Dear Tom and Ray:

My grandfather drives a 1982 Ford LTD that has about 24,000 miles on it. For the past few months, the carburetor has been acting up. The mechanic says it should be replaced, at a cost of $950-$2,000 (depending on whether a remanufactured or new part is used). He said this is a special type of carburetor that is next to impossible to rebuild, and then he sort of cackled. Who ever heard of a carburetor that has to be thrown away instead of repaired? Especially on a mid-priced car! - JulieRAY: Well, Julie, we have bad news for you. This car was built at a time when Ford was trying to make a fuel-injected engine but didn't quite know how. What they ended up with was hybrid; a cross between fuel-injection and carburetion called the Variable Venturi Carburetor.

TOM: These things had so many adjustments that there were only three guys in the whole country who knew how to rebuild them. Two of them are now living in rooms with padded walls, and the third made so much money that he retired to Hawaii at the age of 28.

RAY: So the first thing you should do is get a second opinion. If the carburetor really is failing, you'll have to replace it. A new one, including labor (from a mechanic who doesn't have a boat payment due), should cost you about $1,400. And since the car has only 24,000 miles on it, our advice would be to bite the bullet and fix it.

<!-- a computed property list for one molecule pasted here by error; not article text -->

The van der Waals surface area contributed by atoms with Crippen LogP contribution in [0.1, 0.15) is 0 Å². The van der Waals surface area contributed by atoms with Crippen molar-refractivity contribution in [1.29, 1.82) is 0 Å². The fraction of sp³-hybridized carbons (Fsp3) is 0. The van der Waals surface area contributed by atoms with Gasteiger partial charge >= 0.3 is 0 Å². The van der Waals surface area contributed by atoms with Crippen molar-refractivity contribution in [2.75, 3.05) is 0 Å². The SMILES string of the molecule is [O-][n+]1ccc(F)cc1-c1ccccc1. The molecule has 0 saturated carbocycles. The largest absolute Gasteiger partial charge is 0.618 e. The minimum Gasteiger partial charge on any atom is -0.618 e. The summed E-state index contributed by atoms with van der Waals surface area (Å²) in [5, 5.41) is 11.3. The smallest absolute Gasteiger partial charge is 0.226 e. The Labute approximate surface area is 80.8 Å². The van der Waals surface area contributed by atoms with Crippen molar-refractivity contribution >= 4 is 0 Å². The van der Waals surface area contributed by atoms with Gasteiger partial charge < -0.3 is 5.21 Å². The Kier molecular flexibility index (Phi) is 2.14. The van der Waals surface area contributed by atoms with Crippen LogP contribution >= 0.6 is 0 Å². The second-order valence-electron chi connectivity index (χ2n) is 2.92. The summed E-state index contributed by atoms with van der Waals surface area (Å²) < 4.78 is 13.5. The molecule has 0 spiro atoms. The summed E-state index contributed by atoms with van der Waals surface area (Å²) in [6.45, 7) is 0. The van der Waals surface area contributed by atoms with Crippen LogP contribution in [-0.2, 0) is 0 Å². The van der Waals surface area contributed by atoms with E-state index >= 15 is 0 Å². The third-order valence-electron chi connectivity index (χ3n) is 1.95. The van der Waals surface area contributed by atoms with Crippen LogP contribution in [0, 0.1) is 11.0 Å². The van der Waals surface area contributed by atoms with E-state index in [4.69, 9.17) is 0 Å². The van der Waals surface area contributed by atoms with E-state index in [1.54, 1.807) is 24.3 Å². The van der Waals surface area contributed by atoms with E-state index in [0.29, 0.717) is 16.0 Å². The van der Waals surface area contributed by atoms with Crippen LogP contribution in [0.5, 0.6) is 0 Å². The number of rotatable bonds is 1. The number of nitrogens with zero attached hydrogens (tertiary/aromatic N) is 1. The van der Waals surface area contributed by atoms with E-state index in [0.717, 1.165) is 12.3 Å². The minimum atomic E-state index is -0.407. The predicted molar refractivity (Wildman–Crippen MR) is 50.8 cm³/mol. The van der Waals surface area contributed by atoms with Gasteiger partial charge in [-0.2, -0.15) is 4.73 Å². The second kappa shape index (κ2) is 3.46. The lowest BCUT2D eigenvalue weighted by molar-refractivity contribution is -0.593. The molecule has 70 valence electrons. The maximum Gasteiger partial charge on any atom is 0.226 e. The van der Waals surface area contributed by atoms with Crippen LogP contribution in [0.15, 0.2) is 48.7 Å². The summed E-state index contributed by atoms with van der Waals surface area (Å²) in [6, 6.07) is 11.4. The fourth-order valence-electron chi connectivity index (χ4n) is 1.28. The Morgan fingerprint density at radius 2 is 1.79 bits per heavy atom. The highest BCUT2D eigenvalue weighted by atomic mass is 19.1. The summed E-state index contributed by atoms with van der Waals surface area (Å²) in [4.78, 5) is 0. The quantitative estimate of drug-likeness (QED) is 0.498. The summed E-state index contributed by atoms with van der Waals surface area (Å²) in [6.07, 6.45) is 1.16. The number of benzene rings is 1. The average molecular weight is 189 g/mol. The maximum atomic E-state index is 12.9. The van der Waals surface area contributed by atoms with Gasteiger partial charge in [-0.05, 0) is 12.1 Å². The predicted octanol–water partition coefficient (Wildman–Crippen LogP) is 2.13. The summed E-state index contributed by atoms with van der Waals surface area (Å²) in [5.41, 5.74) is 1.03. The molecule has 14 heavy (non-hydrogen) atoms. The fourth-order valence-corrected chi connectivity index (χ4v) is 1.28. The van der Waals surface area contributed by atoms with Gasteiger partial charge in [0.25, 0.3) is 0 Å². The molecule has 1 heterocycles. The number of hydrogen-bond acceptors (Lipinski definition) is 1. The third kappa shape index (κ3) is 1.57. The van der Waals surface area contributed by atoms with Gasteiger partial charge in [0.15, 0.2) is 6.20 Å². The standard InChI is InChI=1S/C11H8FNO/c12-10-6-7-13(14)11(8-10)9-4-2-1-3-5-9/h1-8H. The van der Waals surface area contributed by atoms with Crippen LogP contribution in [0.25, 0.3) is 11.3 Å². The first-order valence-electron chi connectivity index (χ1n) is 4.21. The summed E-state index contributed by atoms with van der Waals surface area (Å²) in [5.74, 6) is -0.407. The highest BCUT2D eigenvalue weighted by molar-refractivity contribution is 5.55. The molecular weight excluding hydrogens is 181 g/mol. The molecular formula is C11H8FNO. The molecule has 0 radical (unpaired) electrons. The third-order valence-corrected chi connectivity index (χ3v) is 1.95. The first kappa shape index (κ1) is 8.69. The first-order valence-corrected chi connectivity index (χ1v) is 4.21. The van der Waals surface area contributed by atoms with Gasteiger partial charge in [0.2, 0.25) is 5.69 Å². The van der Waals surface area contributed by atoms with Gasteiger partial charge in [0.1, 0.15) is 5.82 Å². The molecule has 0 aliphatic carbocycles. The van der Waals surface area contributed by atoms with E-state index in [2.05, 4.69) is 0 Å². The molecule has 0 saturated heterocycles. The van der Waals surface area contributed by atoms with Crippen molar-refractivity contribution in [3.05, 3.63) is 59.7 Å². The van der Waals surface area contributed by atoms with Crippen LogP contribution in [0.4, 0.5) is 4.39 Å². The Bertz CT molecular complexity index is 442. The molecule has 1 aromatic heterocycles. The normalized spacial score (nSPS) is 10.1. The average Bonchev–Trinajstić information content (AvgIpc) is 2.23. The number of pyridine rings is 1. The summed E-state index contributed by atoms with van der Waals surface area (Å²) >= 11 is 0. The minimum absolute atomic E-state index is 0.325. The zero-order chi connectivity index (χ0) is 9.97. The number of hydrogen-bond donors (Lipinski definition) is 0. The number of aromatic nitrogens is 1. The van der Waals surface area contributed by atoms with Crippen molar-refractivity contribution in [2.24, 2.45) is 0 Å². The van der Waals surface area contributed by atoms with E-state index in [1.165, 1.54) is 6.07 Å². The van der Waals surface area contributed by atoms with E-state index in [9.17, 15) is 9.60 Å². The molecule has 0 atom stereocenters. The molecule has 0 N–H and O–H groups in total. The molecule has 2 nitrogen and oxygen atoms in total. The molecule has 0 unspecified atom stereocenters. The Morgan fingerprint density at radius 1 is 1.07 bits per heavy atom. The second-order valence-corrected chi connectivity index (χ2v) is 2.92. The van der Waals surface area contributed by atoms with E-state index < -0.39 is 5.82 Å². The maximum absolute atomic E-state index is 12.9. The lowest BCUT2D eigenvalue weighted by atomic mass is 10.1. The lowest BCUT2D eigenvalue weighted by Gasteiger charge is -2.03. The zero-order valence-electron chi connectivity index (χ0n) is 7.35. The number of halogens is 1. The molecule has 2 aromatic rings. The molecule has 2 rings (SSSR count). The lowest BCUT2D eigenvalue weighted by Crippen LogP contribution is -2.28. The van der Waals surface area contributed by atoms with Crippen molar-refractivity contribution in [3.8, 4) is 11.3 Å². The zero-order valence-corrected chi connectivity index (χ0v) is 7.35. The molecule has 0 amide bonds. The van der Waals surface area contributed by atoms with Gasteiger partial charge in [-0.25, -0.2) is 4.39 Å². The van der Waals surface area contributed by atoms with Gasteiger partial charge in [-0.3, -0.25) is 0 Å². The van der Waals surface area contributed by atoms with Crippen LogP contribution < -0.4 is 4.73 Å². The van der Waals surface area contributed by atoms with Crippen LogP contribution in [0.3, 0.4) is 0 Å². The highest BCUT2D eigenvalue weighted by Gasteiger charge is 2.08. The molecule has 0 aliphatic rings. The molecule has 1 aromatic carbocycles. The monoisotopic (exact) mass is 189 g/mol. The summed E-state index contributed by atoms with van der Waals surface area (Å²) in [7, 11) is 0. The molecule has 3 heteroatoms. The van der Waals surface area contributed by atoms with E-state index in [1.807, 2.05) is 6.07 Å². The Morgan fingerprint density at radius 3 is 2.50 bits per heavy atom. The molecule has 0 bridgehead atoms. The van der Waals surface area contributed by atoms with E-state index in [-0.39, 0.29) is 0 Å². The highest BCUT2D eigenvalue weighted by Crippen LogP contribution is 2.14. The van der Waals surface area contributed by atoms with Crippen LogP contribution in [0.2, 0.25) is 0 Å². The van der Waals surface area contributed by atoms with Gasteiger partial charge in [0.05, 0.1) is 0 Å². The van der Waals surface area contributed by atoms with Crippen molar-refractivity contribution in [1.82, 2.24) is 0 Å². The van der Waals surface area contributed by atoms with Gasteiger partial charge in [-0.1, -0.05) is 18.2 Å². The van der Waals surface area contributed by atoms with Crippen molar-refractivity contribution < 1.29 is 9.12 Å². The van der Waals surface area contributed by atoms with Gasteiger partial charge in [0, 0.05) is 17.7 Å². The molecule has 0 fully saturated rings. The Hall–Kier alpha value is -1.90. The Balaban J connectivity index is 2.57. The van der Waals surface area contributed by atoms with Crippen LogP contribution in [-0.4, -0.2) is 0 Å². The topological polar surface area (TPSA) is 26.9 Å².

Dear Tom and Ray:

I have a 1988 Honda Accord LXi with about 35,000 miles on it. The problem is with the steering wheel. Every time I turn on the air conditioning, the steering wheel starts shaking. The shaking only occurs when I am stopped. What can I do about this? - Bina

RAY: Well, Bina, the symptom may be in the steering wheel, but the problem is more likely in the engine. If the engine were shaking, you'd feel it in the wheel because that's where your hands are.

TOM: There are several possible explanations for the shaking engine. It could be something as simple as a bad spark plug, a bad plug wire or too low an idle speed. Or it could just need a tuneup.

RAY: Any of these things would make the engine shaky at idle. And using the air conditioner would always make the shaking worse, since the air conditioner imposes a heavy load on the engine.

TOM: Another possibility is that the "idle speed control" isn't working properly. The car's computer is supposed to make the engine idle faster automatically whenever you use the air conditioner, headlights, power steering, etc. That compensates for the power drain imposed by these accessories and keeps the car from shaking.

RAY: If none of the things we suggest stops the shaking, Bina, you can always try cutting down on your coffee consumption. Whenever I drink my wife's famous Mississippi River Bottom Espresso, my hands shake on the steering wheel too!

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